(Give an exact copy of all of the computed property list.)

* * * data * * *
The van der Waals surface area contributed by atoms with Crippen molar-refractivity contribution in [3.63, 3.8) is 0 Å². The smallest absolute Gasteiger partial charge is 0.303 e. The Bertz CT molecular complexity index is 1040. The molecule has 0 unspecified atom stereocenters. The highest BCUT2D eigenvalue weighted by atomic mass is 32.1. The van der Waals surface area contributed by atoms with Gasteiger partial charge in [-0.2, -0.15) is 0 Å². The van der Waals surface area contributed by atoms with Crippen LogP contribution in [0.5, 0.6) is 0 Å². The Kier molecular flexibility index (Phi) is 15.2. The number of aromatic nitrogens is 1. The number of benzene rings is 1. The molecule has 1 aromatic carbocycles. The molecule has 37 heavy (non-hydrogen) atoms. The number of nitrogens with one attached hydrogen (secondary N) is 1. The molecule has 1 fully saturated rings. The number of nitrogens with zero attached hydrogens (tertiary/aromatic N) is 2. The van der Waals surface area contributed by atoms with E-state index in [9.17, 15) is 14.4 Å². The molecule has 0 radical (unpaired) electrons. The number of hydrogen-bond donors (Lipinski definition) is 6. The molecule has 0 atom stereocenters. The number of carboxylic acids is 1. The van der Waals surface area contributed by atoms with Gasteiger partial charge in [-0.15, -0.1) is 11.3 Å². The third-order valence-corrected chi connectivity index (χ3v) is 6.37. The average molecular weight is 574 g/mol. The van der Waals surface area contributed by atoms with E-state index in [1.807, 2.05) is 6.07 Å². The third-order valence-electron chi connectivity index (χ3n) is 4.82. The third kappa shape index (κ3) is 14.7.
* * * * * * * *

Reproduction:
The van der Waals surface area contributed by atoms with Crippen molar-refractivity contribution in [3.63, 3.8) is 0 Å². The smallest absolute Gasteiger partial charge is 0.303 e. The Bertz CT molecular complexity index is 1040. The molecule has 0 unspecified atom stereocenters. The highest BCUT2D eigenvalue weighted by atomic mass is 32.1. The van der Waals surface area contributed by atoms with Gasteiger partial charge in [-0.2, -0.15) is 0 Å². The van der Waals surface area contributed by atoms with Crippen LogP contribution in [0.5, 0.6) is 0 Å². The Kier molecular flexibility index (Phi) is 15.2. The number of aromatic nitrogens is 1. The number of benzene rings is 1. The molecule has 1 aromatic carbocycles. The molecule has 37 heavy (non-hydrogen) atoms. The number of nitrogens with one attached hydrogen (secondary N) is 1. The molecule has 1 fully saturated rings. The number of nitrogens with zero attached hydrogens (tertiary/aromatic N) is 2. The van der Waals surface area contributed by atoms with E-state index in [9.17, 15) is 14.4 Å². The molecule has 0 radical (unpaired) electrons. The number of hydrogen-bond donors (Lipinski definition) is 6. The molecule has 0 atom stereocenters. The number of carboxylic acids is 1. The van der Waals surface area contributed by atoms with Gasteiger partial charge in [-0.15, -0.1) is 11.3 Å². The third-order valence-corrected chi connectivity index (χ3v) is 6.37. The average molecular weight is 574 g/mol. The van der Waals surface area contributed by atoms with E-state index in [1.807, 2.05) is 6.07 Å². The third-order valence-electron chi connectivity index (χ3n) is 4.82. The third kappa shape index (κ3) is 14.7.